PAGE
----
A digital world map could be created for pilots, according to an expert (Picture: MOD).
Drones should be properly integrated into traditional aviation's mapping systems to avoid potentially deadly collisions, a standards expert has said.
A total of 117 near-miss reports have been filed, data up to late last year showed, although none have involved fatalities.
James Dunthorne told a conference in Belfast, a digital world map could be created so pilots can clearly see where other craft are.
The standards director at the trade association for remotely piloted aircraft said the future is robotic.
It comes as the Ministry of Defence (MOD) has launched a £2m competition for proposals to tackle the future threats of drones, also known as Unmanned Aerial Systems (UAS).
The competition, run by the Defence and Security Acceleratorator (DASA), the MOD's innovation hub, will look for "robust" and "cost-effective" next-generation solutions to counter the threats posed by hostile UAS.
Last month, the drone no-fly zone around airports was extended to give extra protection to aircraft at Royal Air Force bases and airports.
The new legislation bans drones from being flown within five kilometres (3.1 miles) of the end of a runway without permission.
Previously, only a 1km (0.6 miles) no-fly zone was in place.
Mr. Dunthorne said: "We have a good framework of regulations, we just need now aerodromes to be able to integrate drones into those areas of airspace effectively.
"If you have only got disparate systems how do we integrate air taxis, how do we integrate drones, how does a helicopter pilot know where a drone is when it is flying around?
"These are the things where we need a single map of the world in terms of air transportation so that any particular aircraft can see any other particular aircraft."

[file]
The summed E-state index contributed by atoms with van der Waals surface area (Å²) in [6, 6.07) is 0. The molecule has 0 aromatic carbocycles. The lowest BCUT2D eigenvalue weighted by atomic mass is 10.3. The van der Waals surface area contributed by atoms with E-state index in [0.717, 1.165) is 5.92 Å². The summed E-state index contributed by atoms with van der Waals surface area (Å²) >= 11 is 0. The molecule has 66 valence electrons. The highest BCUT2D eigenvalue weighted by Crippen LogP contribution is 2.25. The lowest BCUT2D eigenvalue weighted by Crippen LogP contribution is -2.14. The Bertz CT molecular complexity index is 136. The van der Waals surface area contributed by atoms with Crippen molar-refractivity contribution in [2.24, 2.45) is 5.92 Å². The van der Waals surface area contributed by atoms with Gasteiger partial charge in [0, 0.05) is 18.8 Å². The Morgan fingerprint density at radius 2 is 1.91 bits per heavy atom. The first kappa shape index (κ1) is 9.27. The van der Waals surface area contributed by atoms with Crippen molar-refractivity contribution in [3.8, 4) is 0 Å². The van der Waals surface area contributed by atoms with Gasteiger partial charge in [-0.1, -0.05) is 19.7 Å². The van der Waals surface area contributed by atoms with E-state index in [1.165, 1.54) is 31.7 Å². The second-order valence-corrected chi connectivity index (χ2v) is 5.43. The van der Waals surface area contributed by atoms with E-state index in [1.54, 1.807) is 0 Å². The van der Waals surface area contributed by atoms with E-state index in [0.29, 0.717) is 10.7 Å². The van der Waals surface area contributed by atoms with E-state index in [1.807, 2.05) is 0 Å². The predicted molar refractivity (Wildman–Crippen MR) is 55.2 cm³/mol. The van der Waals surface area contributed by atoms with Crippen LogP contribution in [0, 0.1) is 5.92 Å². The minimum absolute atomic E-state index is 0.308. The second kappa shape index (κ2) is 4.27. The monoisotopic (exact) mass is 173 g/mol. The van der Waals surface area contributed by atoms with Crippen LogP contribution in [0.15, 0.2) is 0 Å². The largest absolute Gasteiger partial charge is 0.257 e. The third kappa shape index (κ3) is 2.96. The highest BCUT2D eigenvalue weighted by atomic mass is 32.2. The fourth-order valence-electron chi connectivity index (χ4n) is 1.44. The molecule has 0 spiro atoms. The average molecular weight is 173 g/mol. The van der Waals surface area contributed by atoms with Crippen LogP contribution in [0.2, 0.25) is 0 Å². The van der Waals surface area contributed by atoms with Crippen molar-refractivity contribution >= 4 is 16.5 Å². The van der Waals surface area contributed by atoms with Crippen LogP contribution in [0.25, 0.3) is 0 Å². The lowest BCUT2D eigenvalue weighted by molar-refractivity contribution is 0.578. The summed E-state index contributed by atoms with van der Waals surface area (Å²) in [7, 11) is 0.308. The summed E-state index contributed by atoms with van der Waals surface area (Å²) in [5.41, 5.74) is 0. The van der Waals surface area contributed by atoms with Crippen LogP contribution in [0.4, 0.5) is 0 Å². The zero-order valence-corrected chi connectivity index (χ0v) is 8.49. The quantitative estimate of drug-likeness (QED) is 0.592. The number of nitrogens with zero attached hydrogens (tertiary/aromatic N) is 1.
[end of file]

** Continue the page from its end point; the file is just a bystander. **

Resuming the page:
Before Christmas, Gatwick airport ground to a halt after reports of drone sightings.
The runway at the UK's second busiest airport was closed for 33 hours, causing cancellation or delays to around 1,000 flights.
Mr Dunthorne added: "What we saw at Gatwick happen was a huge amount of confusion, a lack of preparedness, there was also not the right technology installed to be able to combat these machines.
"Since that has happened this has raised awareness around aerodromes around the country and they have changed the way they are doing things."
He said airport managers had since created emergency action plans.
Managers at Heathrow shut down the airport for just over an hour rather than two days.
Mr Dunthorne said: "It was clear that once they realised there was not a threat they were back up and running again."
He added: "You can have as many laws and regulations out there as you want but criminals will always do criminal behaviours.
"You can outlaw murder but there will always be people out there who commit murder. Regulations will only go so far."